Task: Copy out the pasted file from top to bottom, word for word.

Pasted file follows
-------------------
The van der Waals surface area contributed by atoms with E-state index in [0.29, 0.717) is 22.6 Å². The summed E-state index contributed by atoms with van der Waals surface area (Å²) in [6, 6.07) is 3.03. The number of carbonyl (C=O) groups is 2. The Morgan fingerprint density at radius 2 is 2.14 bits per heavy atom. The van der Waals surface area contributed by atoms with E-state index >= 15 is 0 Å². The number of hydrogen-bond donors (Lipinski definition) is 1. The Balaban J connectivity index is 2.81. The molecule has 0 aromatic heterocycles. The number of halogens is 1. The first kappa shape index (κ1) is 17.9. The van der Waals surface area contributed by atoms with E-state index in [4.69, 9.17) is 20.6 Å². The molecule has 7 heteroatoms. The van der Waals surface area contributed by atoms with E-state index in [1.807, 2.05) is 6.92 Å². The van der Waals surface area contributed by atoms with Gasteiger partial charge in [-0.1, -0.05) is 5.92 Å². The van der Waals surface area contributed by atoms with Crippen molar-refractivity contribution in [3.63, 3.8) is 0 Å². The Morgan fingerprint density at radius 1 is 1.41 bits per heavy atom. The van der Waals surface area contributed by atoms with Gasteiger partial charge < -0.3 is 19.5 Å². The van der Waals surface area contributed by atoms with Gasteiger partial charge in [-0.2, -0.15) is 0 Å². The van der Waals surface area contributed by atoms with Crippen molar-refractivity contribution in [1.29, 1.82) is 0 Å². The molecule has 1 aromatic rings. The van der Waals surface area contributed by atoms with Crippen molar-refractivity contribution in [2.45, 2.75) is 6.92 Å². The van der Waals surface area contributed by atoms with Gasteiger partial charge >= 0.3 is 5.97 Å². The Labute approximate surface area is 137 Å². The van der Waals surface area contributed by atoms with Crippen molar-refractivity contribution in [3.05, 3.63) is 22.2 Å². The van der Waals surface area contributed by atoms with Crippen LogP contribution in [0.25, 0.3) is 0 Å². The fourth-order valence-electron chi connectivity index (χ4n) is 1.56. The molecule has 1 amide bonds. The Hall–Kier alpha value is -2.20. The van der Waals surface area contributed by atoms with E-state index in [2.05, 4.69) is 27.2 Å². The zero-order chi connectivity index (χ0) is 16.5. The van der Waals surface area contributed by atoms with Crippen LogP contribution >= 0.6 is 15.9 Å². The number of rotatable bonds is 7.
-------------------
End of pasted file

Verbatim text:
The van der Waals surface area contributed by atoms with E-state index in [0.29, 0.717) is 22.6 Å². The summed E-state index contributed by atoms with van der Waals surface area (Å²) in [6, 6.07) is 3.03. The number of carbonyl (C=O) groups is 2. The Morgan fingerprint density at radius 2 is 2.14 bits per heavy atom. The van der Waals surface area contributed by atoms with E-state index >= 15 is 0 Å². The number of hydrogen-bond donors (Lipinski definition) is 1. The Balaban J connectivity index is 2.81. The molecule has 0 aromatic heterocycles. The number of halogens is 1. The first kappa shape index (κ1) is 17.9. The van der Waals surface area contributed by atoms with E-state index in [4.69, 9.17) is 20.6 Å². The molecule has 7 heteroatoms. The van der Waals surface area contributed by atoms with E-state index in [1.807, 2.05) is 6.92 Å². The van der Waals surface area contributed by atoms with Gasteiger partial charge in [-0.1, -0.05) is 5.92 Å². The van der Waals surface area contributed by atoms with Crippen molar-refractivity contribution in [3.63, 3.8) is 0 Å². The Morgan fingerprint density at radius 1 is 1.41 bits per heavy atom. The van der Waals surface area contributed by atoms with Gasteiger partial charge < -0.3 is 19.5 Å². The van der Waals surface area contributed by atoms with Gasteiger partial charge in [-0.2, -0.15) is 0 Å². The van der Waals surface area contributed by atoms with Crippen molar-refractivity contribution in [1.29, 1.82) is 0 Å². The molecule has 1 aromatic rings. The van der Waals surface area contributed by atoms with Crippen molar-refractivity contribution in [2.45, 2.75) is 6.92 Å². The van der Waals surface area contributed by atoms with Gasteiger partial charge >= 0.3 is 5.97 Å². The Labute approximate surface area is 137 Å². The van der Waals surface area contributed by atoms with Crippen molar-refractivity contribution in [3.05, 3.63) is 22.2 Å². The van der Waals surface area contributed by atoms with Crippen LogP contribution in [0.25, 0.3) is 0 Å². The fourth-order valence-electron chi connectivity index (χ4n) is 1.56. The molecule has 1 amide bonds. The Hall–Kier alpha value is -2.20. The van der Waals surface area contributed by atoms with E-state index in [2.05, 4.69) is 27.2 Å². The zero-order chi connectivity index (χ0) is 16.5. The van der Waals surface area contributed by atoms with Crippen LogP contribution >= 0.6 is 15.9 Å². The number of rotatable bonds is 7.